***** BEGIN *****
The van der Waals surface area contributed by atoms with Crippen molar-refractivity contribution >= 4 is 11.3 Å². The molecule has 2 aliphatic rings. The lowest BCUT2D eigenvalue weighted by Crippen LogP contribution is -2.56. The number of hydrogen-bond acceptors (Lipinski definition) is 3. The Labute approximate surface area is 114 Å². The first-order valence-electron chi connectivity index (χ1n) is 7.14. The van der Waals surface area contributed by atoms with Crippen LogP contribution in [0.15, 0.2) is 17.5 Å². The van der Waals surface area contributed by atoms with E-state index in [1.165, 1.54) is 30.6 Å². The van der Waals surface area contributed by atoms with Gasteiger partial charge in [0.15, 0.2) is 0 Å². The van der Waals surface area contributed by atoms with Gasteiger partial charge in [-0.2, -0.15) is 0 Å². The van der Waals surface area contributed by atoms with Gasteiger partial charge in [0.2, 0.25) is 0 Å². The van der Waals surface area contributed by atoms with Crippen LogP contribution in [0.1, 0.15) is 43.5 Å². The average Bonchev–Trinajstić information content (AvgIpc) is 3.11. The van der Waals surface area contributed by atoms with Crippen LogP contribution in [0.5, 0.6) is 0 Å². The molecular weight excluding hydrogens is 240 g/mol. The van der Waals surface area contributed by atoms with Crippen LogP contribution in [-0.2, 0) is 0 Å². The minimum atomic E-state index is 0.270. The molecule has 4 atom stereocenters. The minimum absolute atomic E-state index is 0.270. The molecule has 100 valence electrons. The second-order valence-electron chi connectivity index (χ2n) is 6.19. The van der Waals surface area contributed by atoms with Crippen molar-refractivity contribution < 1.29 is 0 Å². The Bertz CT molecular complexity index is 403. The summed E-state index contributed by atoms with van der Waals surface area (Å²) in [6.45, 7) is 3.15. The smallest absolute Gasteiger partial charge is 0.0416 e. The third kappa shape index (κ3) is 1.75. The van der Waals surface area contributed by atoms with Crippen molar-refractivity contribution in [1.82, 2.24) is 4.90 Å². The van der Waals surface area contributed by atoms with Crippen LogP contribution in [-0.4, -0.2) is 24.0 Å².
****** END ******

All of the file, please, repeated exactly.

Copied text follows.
The van der Waals surface area contributed by atoms with Crippen molar-refractivity contribution >= 4 is 11.3 Å². The molecule has 2 aliphatic rings. The lowest BCUT2D eigenvalue weighted by Crippen LogP contribution is -2.56. The number of hydrogen-bond acceptors (Lipinski definition) is 3. The Labute approximate surface area is 114 Å². The first-order valence-electron chi connectivity index (χ1n) is 7.14. The van der Waals surface area contributed by atoms with Crippen LogP contribution in [0.15, 0.2) is 17.5 Å². The van der Waals surface area contributed by atoms with E-state index in [1.165, 1.54) is 30.6 Å². The van der Waals surface area contributed by atoms with Gasteiger partial charge in [0.15, 0.2) is 0 Å². The van der Waals surface area contributed by atoms with Gasteiger partial charge in [-0.2, -0.15) is 0 Å². The van der Waals surface area contributed by atoms with Gasteiger partial charge in [0.2, 0.25) is 0 Å². The van der Waals surface area contributed by atoms with Crippen LogP contribution in [0.1, 0.15) is 43.5 Å². The average Bonchev–Trinajstić information content (AvgIpc) is 3.11. The van der Waals surface area contributed by atoms with Crippen LogP contribution in [0.5, 0.6) is 0 Å². The molecular weight excluding hydrogens is 240 g/mol. The van der Waals surface area contributed by atoms with Crippen LogP contribution in [-0.2, 0) is 0 Å². The minimum atomic E-state index is 0.270. The molecule has 4 atom stereocenters. The minimum absolute atomic E-state index is 0.270. The molecule has 100 valence electrons. The second-order valence-electron chi connectivity index (χ2n) is 6.19. The van der Waals surface area contributed by atoms with Crippen molar-refractivity contribution < 1.29 is 0 Å². The Bertz CT molecular complexity index is 403. The summed E-state index contributed by atoms with van der Waals surface area (Å²) in [6.45, 7) is 3.15. The smallest absolute Gasteiger partial charge is 0.0416 e. The third kappa shape index (κ3) is 1.75. The van der Waals surface area contributed by atoms with Crippen molar-refractivity contribution in [1.82, 2.24) is 4.90 Å². The van der Waals surface area contributed by atoms with Crippen LogP contribution in [-0.4, -0.2) is 24.0 Å².